Nearly two years since her last ski cross race, Olympic champion Ashleigh McIvor announced her retirement from the sport on Friday (Nov. 16).
Calling it “the most difficult decision I’ve ever had to make,” during a press conference in Vancouver, the Whistler native walks away from racing with a phenomenal list of accomplishments on skis and a bright future ahead in other pursuits.
“I’ve gone back and forth in my mind, wondering if I’m making the right decision to retire,” McIvor said Friday. “But I’ve already done more in the sport than I ever imagined would be possible. And there’s something to be said for going out on top — as the reigning Olympic champion.”
The 29-year-old recorded 11 podium finishes in 28 World Cup starts during her career. Though she won just three major races over that time, they came when it counted most — one victory gave her the first-ever Olympic gold medal awarded in women’s ski cross during the 2010 Games; another made her the world champion at Inawashiro, Japan, in 2009.
“I truly feel that anyone, having grown up the way I did, with the opportunities I’ve been given, could have gone out and done what I did,” said McIvor, also a silver medallist at the 2010 X Games. “I’m just the lucky one who got to represent what we Whistler people are all about.”
McIvor tore the ACL in her left knee during training for the Winter X Games in Aspen midway through the post-Olympic season and never returned to competition. She had previously torn the same ACL back in 2005.
Although the knee has healed to the point where McIvor could return to racing this winter as originally planned, she said the injury still factored into her decision to retire.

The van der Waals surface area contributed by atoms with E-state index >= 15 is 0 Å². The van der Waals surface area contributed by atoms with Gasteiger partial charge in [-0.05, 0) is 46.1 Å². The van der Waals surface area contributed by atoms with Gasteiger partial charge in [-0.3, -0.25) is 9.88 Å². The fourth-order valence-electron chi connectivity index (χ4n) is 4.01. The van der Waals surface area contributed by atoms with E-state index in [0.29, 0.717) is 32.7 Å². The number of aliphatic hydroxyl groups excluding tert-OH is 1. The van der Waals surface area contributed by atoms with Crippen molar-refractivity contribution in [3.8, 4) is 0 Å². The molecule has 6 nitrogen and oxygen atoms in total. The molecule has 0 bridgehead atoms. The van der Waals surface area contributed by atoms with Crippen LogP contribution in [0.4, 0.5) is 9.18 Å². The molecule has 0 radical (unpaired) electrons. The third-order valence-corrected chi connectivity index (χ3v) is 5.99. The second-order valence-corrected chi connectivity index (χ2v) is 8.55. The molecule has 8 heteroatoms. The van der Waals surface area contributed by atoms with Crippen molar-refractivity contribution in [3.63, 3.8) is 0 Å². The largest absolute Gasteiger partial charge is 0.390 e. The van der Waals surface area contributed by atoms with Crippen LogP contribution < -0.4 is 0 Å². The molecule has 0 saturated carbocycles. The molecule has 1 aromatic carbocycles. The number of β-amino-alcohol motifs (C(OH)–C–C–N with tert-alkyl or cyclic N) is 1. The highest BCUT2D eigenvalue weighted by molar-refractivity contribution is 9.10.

“My knee is still on the mend and I would be trying to push it to get results this season and put myself in a position to perform at the 2014 Olympic Winter Games in Sochi, Russia,” McIvor said. “I’ve decided that it’s more important to me to be able to ski recreationally — now and for the rest of my life. I have career opportunities that are time sensitive and a great life outside of racing.”
McIvor’s retirement announcement came 22 months to the day of her last race — a sixth-place finish in a World Cup stop at Les Contamines, France, in early 2011 — but she’s remained in the spotlight throughout that time.
Since winning Olympic gold at Cypress Mountain, McIvor has been inducted into the B.C. Sports Hall of Fame, provided colour commentary during World Cup broadcasts, done a bunch of modelling work — most notably stripping down out of her ski gear for an Acura ad — while also making headlines for a high-profile romance with Vancouver Whitecaps captain Jay DeMerit. The two announced their engagement last month.
McIvor said she plans to continue working with sponsors while getting back into more freeskiing as she leaves the racing career behind.
“The timing works, as far as making the transition to the next phase of my career — making the most of the opportunities that have presented themselves based on the success I’ve had as a ski cross athlete,” she said.
McIvor is the fourth Whistler-based skier to leave the Canadian ski cross team this offseason, joining Julia Murray, Davey Barr and Stan Rey in retirement. Murray, who attended McIvor’s announcement with Barr on Friday, also had knee injuries that contributed to her calling it quits.
The Canadian women will still have a strong squad for the upcoming season, as Whistler’s Marielle Thompson comes in as the reigning World Cup overall title-holder, while 2011 world champion Kelsey Serwa and veteran racer Danielle Sundquist are set to return from injury. The season opens Dec. 8 at Nakiska, Alta., the lone Canadian World Cup stop this winter.
“I will continue to cheer for my teammates,” said McIvor. “I have always been their biggest fan — even when racing against them.”